Webcast and Recording Setup for Meetings
Webcast and Recording Setup for Meetings
- Webcast / web conference the meeting to remote attendees using Jitsi Meet
- Proxy intercept the presenter’s HDMI feed
- OBS recording of the presenter and screen; edit with Kdenlive
- Audio / Video workflow with parts list
- Shared learning experience across the Upstate
We have great meetings. Instead of providing lecture or slide heavy presentations (nttawwt) our meetings are open for anyone to share what they are learning. It’s a learn-learn scenario for everyone envolved. We celebrate the sharing of knowledge without regard to street cred or years of experience or the company you work for by day. It would sure be nice to capture those lively discussions and knowledge sharing moments of goodness for later viewing pleasure or to share with those who can’t make the in-person meeting. Going forward DC864 will record and post to YouTube some of its meeting content. We will also have a consistent web conference available for those remote souls unable to fight the traffic into downtown.
Why is this important and how do we see this playing out? The Upstate is a large region and travel to the meeting isn’t always possible. We’d like anyone in the Upstate to be able to attend via the Webcast. Those in college can pull together a meeting space on campus and host a webcast of the DC864 meeting. In fact if you do host on campus we’d like you to consider yourselves members of the group as if you were here in-person. Getting together for shared learning is the most imporant aspect. For the main speaking time the presenter will, at their discression, be recorded for later upload to the DC864 YouTube channel. So how are we going to make this happen?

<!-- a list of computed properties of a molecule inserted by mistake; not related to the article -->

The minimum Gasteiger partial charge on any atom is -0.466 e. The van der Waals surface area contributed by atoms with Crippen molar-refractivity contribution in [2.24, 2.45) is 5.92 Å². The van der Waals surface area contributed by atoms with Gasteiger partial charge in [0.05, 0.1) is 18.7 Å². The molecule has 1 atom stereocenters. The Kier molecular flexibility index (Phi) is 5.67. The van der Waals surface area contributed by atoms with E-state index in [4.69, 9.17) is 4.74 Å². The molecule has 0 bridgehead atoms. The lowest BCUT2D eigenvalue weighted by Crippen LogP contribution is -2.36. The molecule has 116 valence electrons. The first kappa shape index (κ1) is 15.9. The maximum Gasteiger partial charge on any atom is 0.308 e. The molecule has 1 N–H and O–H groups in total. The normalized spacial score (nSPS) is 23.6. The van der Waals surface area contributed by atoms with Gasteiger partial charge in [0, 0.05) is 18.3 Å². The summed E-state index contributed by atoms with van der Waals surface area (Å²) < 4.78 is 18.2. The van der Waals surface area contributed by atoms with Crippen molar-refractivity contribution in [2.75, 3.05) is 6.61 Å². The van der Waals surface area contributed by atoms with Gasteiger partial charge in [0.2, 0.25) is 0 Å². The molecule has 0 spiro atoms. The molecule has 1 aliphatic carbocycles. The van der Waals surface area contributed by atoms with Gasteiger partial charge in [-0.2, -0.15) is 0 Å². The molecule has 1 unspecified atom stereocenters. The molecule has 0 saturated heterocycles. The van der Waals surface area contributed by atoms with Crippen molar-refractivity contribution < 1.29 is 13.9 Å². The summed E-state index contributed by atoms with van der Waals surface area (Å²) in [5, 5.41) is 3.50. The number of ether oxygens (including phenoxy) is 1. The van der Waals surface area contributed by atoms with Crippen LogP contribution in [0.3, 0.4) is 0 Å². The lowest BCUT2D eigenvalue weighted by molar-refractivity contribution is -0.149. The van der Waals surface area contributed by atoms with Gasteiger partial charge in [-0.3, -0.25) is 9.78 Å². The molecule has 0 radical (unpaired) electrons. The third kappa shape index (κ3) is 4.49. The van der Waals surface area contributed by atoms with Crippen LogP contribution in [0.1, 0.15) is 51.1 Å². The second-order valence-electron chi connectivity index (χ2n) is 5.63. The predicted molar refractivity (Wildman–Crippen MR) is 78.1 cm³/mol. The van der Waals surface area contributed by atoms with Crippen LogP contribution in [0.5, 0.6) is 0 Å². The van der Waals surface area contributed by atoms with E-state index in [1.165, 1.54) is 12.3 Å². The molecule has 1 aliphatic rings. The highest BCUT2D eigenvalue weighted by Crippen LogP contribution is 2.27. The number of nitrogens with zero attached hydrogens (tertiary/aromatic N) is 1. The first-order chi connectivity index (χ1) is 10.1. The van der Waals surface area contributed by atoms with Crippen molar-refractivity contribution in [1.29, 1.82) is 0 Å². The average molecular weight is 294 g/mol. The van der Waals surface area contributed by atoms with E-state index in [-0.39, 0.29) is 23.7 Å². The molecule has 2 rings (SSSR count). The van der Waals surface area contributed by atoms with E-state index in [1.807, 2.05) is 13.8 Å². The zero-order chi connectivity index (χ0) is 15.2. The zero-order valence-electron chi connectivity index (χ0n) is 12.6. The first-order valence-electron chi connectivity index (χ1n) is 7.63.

Most of these items were repurposed hardware components.
|Asus Vivobook 15 thin||$400.00||The i3-8145U variety w/ 8GB RAM is a bare minimum spec|
|Neewar NW-7000 USB Condenser Mic||$20.00||Audio is king|
|Mic stand||$12.00||Future feature|
|1080p webcam||$50.00||A member had a extra. 720p would work just as well.|
|4-port USB Hub||$8.00||Cause laptops are limited on USB ports|
|HDMI Capture: HDMI-in to USB and HDMI-out||$80.00||Capture to USB while replicating HDMI-in to HDMI-out|
|Portable monitor||$170.00||Dual screens is a must|
|OBS Studio||$0.00||Open Broadcaster Software|
|Optional: OBS Overlay & Theme||$0.00||$10-30|
|the Gimp||$0.00||The GNU Impage Manipulation Program|
|Kdenlive||$0.00||Libre Video Editor|
|YouTube account||$0.00||Your soul and all first borns.|
|Optional: Handbrake||$0.00||Open source video transencoder|
But like I said, most tech-heads already have gear laying around. Our out of pocket was only for the HDMI capture device. The laptop is bare minimum specs and CPU pegged at 95+% for the entire recording session. I don’t edit on the laptop. The laptop makes it so that I don’t lug a PC dual displays and a keyboard to the meeting.
What about storage considerations? The initial test run recording our November meeting was two hours in length. When saved to MP4 the size is about 560 MB. That’s before tweaking and not 1080p so I expect this size will flux at the next meeting. Not bad numbers to start.
Things to Consider